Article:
The Woman in Dollar General, by Doug McHargue

The Woman in Dollar General
by Doug McHargue

Her faded raincoat too thin for January
the woman pushes a shopping cart,
the store’s fluorescence casting
an unearthly pallor to her face.

I think of John Steuart Curry’s painting,
Tornado, his farm woman
clutching baby, running to the cellar
with eyes wide, face green
reflecting a sick sky.

The woman in the store carries her head
like sh used to be someone else
her hair still young but sparse
like her body hanging under the coat,
stains spilled over it
like blurred dreams spoiled.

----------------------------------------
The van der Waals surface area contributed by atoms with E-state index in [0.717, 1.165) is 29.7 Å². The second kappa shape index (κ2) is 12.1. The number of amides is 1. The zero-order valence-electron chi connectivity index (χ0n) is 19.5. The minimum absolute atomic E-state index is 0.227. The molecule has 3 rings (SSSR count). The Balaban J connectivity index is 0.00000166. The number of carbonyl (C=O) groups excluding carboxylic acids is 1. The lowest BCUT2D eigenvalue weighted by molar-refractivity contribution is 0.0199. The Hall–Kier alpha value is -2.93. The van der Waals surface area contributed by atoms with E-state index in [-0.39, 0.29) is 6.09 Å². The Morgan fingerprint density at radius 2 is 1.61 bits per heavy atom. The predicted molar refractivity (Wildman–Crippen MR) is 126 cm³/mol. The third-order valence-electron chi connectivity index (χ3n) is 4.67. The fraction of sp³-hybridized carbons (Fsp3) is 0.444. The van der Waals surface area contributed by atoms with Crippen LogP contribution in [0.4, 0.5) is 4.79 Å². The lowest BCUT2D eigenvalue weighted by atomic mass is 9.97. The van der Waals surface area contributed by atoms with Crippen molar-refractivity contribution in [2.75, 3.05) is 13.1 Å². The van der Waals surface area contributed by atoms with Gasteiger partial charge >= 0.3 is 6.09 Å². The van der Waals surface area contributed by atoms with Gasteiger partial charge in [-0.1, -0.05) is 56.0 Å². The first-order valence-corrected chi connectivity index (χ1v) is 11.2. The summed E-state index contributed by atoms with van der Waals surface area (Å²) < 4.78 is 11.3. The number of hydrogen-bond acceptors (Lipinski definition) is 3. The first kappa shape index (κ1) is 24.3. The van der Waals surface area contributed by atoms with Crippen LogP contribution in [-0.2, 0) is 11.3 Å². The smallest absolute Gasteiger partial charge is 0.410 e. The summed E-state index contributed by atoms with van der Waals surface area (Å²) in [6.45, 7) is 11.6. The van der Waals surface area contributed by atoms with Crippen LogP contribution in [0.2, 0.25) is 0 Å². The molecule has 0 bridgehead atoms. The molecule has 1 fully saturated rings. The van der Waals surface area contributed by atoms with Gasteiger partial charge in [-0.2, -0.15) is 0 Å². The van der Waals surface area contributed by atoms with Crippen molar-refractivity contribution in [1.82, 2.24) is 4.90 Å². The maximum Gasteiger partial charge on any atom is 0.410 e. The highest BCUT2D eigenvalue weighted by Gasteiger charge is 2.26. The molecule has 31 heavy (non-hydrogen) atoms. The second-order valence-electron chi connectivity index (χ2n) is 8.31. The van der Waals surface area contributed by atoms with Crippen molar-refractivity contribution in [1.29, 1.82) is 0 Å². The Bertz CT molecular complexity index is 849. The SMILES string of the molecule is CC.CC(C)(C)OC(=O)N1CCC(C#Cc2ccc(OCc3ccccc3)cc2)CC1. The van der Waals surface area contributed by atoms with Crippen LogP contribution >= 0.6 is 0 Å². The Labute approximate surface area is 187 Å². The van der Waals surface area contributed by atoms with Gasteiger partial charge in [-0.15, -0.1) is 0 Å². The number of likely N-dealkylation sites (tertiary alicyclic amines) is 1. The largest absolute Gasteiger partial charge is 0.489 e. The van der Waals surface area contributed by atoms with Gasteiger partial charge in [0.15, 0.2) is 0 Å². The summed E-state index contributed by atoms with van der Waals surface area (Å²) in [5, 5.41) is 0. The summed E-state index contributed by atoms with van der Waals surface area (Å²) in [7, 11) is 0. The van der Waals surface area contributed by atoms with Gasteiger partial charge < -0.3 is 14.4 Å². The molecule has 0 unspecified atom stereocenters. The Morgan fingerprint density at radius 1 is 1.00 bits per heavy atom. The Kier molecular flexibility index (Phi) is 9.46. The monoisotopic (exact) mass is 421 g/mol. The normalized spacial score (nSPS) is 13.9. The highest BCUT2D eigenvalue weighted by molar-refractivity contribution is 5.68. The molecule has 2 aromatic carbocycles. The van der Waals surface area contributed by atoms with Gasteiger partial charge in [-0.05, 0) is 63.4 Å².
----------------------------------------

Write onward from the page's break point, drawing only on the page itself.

She looks all around wide-eyed
at whatever the world offers
on its shelves, pain’s aphrodisiacs,
aspirin, Aspercreme, hair dye, pink nail polish,
and she fills her cart against the storm.

A few weeks later I see her
at the grocery in that coat,
her hair starving, face
now the color of transient angels.
She turns to look at the people
next in line as if they
are works of art, safely framed,
her head floating above a body
running ahead of life
before the coat vanishes.

Bio: Doug McHargue is a frequent contributor to Wild Goose Poetry Review. She lives in Statesville, NC.

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